Despite selling more than 20 million albums in the U.S., having nearly a dozen top 10 singles, being ranked as the third top overall artist of the 2000-2009 decade by Billboard magazine behind Eminem and Usher and snagging a mantle's worth of Grammys, American Music Awards, Video Music Awards and BET Awards, he still feels looked upon as the underdog, and that perplexes him.
“I think it's because you’ve had so much success," he reasons, while noshing on fried shrimp in a private dining room at a West Hollywood hotel. "When you’ve had so much, people are tired of rooting for you to win."
It doesn't take long for the frustration to appear on his face.
"It boggles me. I’m still looked at as the underdog. I mean, how is it, a ... sells 30 million records and be looked at as the underdog? For some reason, I get it," he chuckles as he shakes his head. "It’s a mystery to me. I feel like no matter what I do, it’s going to be something.”
He knows part of that is due to the performance of his last album, 2008's “Brass Knuckles,” which delivered first-week sales that paled in comparison to the storied blockbuster success of his previous albums. That slide resulted in his latest release, “5.0,” being pegged as a "comeback."
The disc, which debuted at No. 10 on the Billboard 200 for the week of Nov. 24 after selling a relatively few 63,000 copies, rides on the strength of his platinum single “Just a Dream.”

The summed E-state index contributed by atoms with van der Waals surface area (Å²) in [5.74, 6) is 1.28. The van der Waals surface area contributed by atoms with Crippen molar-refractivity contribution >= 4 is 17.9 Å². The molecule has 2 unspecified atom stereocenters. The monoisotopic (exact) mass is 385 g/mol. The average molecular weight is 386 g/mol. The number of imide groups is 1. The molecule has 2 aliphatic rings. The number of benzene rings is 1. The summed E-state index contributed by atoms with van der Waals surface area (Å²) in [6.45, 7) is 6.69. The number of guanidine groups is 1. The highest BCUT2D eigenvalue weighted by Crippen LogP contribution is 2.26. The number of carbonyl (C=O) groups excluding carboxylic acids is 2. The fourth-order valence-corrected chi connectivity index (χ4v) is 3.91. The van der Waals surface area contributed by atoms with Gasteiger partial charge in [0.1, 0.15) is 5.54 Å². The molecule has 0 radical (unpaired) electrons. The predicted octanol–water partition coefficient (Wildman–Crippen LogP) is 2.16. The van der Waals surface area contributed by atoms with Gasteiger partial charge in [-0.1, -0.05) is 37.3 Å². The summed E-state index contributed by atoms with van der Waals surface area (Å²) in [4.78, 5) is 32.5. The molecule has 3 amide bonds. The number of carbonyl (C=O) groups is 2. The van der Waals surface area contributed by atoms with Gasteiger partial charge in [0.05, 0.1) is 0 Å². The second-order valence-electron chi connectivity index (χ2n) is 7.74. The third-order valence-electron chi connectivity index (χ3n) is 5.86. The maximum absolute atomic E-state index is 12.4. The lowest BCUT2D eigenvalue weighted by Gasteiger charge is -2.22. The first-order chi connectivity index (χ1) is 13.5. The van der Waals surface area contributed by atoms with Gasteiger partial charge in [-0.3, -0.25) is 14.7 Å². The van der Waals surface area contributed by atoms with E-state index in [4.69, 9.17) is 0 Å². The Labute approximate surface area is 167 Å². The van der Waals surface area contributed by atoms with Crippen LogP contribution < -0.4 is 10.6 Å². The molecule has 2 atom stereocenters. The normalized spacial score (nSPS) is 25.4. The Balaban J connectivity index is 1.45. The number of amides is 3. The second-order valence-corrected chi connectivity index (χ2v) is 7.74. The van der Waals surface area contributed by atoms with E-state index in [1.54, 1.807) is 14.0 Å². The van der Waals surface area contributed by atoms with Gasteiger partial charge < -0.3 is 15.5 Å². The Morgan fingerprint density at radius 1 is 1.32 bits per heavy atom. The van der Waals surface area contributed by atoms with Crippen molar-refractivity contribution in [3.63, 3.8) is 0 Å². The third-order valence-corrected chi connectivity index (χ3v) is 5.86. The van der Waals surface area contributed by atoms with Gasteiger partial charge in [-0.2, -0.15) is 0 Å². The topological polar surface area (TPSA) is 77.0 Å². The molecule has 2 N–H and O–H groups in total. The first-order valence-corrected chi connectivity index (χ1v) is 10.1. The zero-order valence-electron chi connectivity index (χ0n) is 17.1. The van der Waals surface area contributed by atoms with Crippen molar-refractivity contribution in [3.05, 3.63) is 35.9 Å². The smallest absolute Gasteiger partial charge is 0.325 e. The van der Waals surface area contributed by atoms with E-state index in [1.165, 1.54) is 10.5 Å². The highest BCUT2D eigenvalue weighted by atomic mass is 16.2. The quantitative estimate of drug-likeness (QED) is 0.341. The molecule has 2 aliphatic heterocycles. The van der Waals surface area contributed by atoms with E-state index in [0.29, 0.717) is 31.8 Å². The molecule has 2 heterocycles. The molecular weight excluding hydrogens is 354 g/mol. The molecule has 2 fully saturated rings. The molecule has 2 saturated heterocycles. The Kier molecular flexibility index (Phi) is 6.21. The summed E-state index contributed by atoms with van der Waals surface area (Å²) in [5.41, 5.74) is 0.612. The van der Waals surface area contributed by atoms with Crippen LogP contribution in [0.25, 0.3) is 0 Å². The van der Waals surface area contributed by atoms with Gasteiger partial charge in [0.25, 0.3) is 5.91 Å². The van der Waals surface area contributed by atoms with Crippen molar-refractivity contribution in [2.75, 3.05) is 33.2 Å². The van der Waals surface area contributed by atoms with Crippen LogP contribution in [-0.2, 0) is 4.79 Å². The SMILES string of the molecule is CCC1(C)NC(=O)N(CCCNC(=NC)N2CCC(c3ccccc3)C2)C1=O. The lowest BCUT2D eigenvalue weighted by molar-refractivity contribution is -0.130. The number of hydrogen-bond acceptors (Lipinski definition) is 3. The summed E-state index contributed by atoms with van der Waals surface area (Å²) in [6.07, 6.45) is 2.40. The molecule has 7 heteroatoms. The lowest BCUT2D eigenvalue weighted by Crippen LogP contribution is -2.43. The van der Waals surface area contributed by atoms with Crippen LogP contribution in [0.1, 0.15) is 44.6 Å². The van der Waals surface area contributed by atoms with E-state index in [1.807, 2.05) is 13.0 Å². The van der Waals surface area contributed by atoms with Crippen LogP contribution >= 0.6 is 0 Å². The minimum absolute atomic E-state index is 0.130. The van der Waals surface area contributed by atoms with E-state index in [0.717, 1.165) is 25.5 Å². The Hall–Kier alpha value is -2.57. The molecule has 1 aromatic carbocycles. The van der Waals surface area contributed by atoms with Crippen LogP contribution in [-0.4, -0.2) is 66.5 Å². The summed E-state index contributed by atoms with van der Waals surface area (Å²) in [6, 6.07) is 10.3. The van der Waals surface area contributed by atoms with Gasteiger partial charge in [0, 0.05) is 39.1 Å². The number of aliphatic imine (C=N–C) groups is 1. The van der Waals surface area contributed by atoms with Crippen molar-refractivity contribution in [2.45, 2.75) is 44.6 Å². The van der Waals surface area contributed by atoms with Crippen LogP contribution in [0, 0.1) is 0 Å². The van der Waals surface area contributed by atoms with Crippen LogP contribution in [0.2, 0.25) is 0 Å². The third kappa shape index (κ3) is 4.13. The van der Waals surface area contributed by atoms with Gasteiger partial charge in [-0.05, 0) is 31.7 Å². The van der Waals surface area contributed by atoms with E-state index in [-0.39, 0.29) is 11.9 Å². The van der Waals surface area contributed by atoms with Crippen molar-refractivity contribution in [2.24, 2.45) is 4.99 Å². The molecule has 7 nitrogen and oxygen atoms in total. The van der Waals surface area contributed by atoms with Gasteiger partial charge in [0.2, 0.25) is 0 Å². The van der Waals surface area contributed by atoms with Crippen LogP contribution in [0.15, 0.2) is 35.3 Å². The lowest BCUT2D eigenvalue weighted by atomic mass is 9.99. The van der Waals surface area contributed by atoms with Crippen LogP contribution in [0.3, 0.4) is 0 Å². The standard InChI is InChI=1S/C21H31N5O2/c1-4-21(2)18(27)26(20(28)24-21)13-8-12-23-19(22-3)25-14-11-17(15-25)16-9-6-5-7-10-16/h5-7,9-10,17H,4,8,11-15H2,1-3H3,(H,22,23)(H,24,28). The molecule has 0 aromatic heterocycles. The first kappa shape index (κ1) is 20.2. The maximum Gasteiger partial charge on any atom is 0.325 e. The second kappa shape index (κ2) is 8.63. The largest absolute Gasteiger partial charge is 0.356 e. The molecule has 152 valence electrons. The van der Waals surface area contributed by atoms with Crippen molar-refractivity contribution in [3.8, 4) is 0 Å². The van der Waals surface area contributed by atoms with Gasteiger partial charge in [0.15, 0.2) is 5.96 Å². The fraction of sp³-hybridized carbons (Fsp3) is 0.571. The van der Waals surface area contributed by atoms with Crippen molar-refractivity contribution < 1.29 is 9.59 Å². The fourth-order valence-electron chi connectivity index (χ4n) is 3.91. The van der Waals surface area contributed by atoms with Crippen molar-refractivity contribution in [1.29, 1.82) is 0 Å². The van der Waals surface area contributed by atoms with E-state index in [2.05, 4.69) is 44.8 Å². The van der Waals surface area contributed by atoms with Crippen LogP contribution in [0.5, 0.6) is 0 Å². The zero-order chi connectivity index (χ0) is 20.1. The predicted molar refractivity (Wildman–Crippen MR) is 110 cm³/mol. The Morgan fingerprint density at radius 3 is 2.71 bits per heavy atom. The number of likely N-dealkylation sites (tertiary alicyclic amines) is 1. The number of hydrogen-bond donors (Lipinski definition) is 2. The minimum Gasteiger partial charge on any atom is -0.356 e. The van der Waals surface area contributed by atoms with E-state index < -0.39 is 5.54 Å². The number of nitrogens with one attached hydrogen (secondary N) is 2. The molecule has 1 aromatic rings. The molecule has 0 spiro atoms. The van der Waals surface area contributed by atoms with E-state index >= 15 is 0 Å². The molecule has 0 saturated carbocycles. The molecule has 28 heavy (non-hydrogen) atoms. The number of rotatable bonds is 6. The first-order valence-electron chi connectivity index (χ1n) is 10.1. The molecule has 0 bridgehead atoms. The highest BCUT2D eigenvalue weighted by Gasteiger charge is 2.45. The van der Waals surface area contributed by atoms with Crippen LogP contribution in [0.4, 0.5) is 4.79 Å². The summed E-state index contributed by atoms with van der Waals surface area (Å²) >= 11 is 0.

The St. Louis native doesn’t mince words on how he feels -- including taking to Twitter recently to blast his label, Universal Motown, for not promoting the album enough and providing retailers with only a certain number of copies.
“It’s hard being compared to yourself. I ain’t never met a person that can beat themselves. For some strange reason, people hold me to myself. It’s just like, ‘Yeah, "Brass Knuckles" didn’t do Nelly numbers,’ but it damn near sold 800,000. If you look at 800,000, today’s top artists are selling that,” he says. “I sold 800,000 on my worst record. Some people wait on you to not succeed the way you did before to call it a failure, a brick, a flop, to call it what you want to call it. There’s nothing I can do with that.” [For the record: A representative for Universal Motown clarified that while the label shipped nearly 800,000 units of "Brass Knuckles," the rapper only sold 230,000 copies.]
Since his debut 10 years ago with “Country Grammar,” the rapper born Cornell Haynes Jr. has cemented his pop crossover status with radio- -- and club- -- friendly hooks propelled by his Midwestern twang and sing-songy flow. He's the first hip-hop artist to debut at nos. 1 and 2 in the same week after putting out "Sweat" and "Suit" on the same day in 2004, and his single "Over and Over" with Tim McGraw made him the first rapper with a hit on the country chart.
No stranger to success, he almost walked away from it all after the death of his sister, Jackie, in 2005 following a battle with leukemia.
“After you lose someone that close to you it makes you reevaluate things. You look at yourself in a different perspective, and music was one thing,” he said. “It made me want to stay home and spend more time with my family, my mom, my kids [he adopted Jackie's two children after she died]. There was so much she wanted to do. Trips she wanted to do, places she wanted to see. I don’t know if I could’ve lived through [what she did] and ever smile again.” CONTINUE READING..